On 12 April 2021, new rules came into place which affect the com.au, net.au, org.au and asn.au namespaces in the .au domain. The new rules apply to all names created, transferred, or renewed on or after 12 April 2021. They were introduced by .au Domain Administration (auDA) to consolidate the 30+ policies previously in use, increase trust in the .au domain and ensure that the .au domain remains Australian and secure.
While the new rules have introduced a number of changes to the .au domain, their impact will be particularly significant for offshore entities holding a .com.au or .net.au domain name licence who rely on an Australian trade mark to meet the Australian presence requirement, and whose domain name is not an exact match to their Australian trade mark. While differences were allowed under the old rules, the new rules require the domain to be identical to the Australian trade mark.
Use of Australian trade mark to meet the Australian presence requirement
The old rules
In order to be eligible for a domain name in the .com.au domain, registrants need to demonstrate that they have an Australian presence (Australian presence requirement). This requirement remains in place under the new rules (see .au Domain Administration Rules: Licensing, r 1.4 definition of Australian presence).
Under the old rules, an entity could rely on an Australian trade mark (either owned or applied for by them) that was “an exact match, abbreviation or acronym of the registrant’s name or trademark” or “otherwise closely and substantially connected to the registrant” to meet the Australian presence requirement and obtain a licence for a .com.au or .net.au domain name. This allowed offshore entities to hold domain names that were not necessarily the same as the Australian trade mark they used to meet the Australian presence requirement.
The new rules
Under the new rules, if a registrant uses an Australian trade mark as the basis for meeting the Australian presence requirement, their chosen .com.au or .net.au domain name must be identical to the words which are the subject matter of the Australian trade mark. Moreover, the words must be in the same order as in the domain name, excluding the DNS identifiers (such as ‘com.au’), punctuation marks (such as an exclamation point or an apostrophe), articles (such as ‘a’, ‘the’, ‘and ’or ‘of’), and ampersands.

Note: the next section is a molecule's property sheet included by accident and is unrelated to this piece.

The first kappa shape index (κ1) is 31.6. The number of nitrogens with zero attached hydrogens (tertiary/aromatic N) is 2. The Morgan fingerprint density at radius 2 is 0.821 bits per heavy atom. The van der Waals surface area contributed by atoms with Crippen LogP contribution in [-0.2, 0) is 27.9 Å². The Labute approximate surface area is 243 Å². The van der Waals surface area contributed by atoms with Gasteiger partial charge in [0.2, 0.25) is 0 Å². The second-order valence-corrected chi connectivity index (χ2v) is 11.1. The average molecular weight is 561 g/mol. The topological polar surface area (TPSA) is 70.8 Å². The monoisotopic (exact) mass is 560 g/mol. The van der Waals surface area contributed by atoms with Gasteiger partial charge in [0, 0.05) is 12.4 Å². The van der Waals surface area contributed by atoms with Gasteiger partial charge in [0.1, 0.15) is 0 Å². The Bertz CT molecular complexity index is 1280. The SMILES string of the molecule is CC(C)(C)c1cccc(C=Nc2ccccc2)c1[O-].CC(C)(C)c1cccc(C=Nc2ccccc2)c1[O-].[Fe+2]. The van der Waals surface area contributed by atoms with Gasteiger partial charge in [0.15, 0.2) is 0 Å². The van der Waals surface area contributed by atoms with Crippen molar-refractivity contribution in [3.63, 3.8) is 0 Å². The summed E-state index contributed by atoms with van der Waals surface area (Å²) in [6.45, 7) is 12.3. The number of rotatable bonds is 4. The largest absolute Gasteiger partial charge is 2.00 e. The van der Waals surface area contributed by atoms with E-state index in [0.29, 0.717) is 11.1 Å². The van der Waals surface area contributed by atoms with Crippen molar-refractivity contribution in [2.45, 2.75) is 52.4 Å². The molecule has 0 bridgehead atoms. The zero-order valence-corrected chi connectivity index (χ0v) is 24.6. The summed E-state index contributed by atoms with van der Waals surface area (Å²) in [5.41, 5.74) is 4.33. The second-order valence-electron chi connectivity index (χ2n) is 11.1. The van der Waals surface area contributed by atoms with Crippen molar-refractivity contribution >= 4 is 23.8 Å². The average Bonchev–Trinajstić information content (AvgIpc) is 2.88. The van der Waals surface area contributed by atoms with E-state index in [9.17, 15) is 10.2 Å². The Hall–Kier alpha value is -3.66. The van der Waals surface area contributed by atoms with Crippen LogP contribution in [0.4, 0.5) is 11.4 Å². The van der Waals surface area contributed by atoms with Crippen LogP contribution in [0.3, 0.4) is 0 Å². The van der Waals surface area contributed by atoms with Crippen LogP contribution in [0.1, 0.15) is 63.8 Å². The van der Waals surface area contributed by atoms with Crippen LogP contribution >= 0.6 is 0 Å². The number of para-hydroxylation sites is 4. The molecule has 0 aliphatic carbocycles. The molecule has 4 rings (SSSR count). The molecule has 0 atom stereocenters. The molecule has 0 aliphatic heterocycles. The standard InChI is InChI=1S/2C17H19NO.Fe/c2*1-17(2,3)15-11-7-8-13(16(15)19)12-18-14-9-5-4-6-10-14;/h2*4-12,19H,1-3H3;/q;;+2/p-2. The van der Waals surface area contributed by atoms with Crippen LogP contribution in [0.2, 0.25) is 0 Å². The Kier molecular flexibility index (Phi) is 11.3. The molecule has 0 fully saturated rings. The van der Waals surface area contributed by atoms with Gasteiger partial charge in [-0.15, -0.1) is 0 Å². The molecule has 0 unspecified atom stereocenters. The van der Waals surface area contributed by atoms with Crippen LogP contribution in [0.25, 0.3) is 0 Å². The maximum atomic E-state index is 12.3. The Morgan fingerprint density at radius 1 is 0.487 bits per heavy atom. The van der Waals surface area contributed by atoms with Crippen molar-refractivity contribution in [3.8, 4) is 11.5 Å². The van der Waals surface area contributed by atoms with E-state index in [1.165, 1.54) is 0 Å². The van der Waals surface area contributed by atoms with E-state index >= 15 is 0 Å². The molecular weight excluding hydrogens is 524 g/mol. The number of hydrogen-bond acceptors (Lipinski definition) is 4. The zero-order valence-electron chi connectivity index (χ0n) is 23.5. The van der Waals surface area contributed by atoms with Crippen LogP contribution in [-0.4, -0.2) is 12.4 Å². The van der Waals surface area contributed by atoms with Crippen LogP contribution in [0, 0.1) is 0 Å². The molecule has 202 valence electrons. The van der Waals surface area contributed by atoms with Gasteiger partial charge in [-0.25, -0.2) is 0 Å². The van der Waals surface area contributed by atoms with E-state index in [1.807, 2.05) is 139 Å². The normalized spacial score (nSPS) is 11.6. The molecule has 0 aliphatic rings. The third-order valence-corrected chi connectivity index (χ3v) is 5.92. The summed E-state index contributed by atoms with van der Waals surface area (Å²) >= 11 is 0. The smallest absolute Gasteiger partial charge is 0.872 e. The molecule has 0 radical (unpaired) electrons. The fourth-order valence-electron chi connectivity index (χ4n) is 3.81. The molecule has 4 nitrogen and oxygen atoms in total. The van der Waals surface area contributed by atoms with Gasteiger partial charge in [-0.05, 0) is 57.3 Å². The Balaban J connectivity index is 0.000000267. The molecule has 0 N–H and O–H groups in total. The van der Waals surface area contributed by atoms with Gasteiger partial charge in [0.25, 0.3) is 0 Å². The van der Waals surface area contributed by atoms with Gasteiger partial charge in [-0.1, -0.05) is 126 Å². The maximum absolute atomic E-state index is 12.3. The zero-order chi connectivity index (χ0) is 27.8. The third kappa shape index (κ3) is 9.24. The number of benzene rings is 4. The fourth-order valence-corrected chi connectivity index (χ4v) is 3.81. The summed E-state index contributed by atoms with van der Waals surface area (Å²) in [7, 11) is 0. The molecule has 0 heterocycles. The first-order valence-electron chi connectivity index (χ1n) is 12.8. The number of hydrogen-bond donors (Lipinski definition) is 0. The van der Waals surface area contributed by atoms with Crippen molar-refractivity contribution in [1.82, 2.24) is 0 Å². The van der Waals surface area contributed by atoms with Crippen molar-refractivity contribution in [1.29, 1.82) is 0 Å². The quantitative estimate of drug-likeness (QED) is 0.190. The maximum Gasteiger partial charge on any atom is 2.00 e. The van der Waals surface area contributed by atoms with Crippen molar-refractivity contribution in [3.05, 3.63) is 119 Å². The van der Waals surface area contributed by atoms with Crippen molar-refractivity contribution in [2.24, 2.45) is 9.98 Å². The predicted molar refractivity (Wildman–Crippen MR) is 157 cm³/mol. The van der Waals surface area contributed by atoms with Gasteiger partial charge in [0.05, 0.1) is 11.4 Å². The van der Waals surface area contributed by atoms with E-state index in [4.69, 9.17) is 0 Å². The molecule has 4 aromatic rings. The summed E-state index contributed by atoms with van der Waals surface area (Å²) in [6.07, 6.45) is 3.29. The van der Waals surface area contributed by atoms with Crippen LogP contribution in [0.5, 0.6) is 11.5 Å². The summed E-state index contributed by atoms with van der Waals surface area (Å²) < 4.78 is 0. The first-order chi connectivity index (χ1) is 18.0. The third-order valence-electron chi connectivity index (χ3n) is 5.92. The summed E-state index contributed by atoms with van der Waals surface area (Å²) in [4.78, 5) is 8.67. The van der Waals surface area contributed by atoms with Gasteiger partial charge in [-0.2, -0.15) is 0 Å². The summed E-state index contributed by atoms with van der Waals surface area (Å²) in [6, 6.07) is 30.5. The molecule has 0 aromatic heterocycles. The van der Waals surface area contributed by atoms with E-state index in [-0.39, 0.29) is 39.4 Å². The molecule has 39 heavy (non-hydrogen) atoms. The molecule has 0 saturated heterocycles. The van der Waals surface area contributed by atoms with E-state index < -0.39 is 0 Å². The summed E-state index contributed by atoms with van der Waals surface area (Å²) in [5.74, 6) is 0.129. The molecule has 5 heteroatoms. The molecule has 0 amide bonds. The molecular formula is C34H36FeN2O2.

This means, for example, that a company that has met the Australian presence requirement by relying on their Australian trade mark AN ABC COMPANY would be eligible to obtain a licence for domain names such as <anabccompany.com.au> or <abccompany.com.au>, but would not be able to register <companyacb.com.au>, <abc.com.au> or <abccompanies.com.au>.
This means that offshore entities seeking to renew or apply for a domain name in the .com.au or .net.au namespace, which is not an exact match for their Australian trade mark, risk losing their existing domain name licences unless they can meet the Australian presence requirement on another basis.
Australian presence requirement – additional bases
Under rule 1.4 of the new rules, there are a number of bases upon which the Australian presence requirement can be met, including for example, being a company registered under the Corporations Act 2001 (Cth), an Incorporated Association under State or Territory legislation, an entity issued with an Australian Business Number under the A New Tax System (Australian Business Number) Act 1999 (Cth), or a Cooperative registered under State or Territory legislation and which appears on the State or Territory register of cooperatives.
If a registrant is able to meet the Australian presence requirement on one of these bases, they will be eligible to renew or apply to licence a domain name that is only a partial match of their trade mark, subject to some restrictions. The restrictions are that they can only obtain a domain that is:
- a match of the Person’s company, business, statutory or Personal name; or
- an acronym of the Person’s company, business, statutory or Personal name; or
- a match of the Person’s Australian Trade Mark; or
- a match to or an acronym of a name of a related body corporate or
- a match or an acronym of a name of a Person’s partnership or trust; or
- a match or synonym of the name of the Person’s services, goods, events, activities or premises.
As such, domain registrants relying on their Australian company or business names to meet the Australian presence requirement do have slightly wider eligibility for domain names when compared to those relying on their Australian trade mark(s) alone.
It should be expected that registrars will apply the narrowed eligibility requirements strictly, although there has been limited guidance from auDA on this point.
However, the good news is that the issue is not insurmountable. For any businesses who hold .com.au. .net.au, .asn.au or .org.au domain names under the old and more flexible licencing rules (or would like to apply for a domain name in these namespaces), and who cannot meet the Australian presence requirement on another basis, a simple approach to overcoming this issue would be to apply for a trade mark which exactly matches the domain name currently held.
If you would like to discuss the changes or require any advice or assistance, please do not hesitate to contact our Intellectual Property team.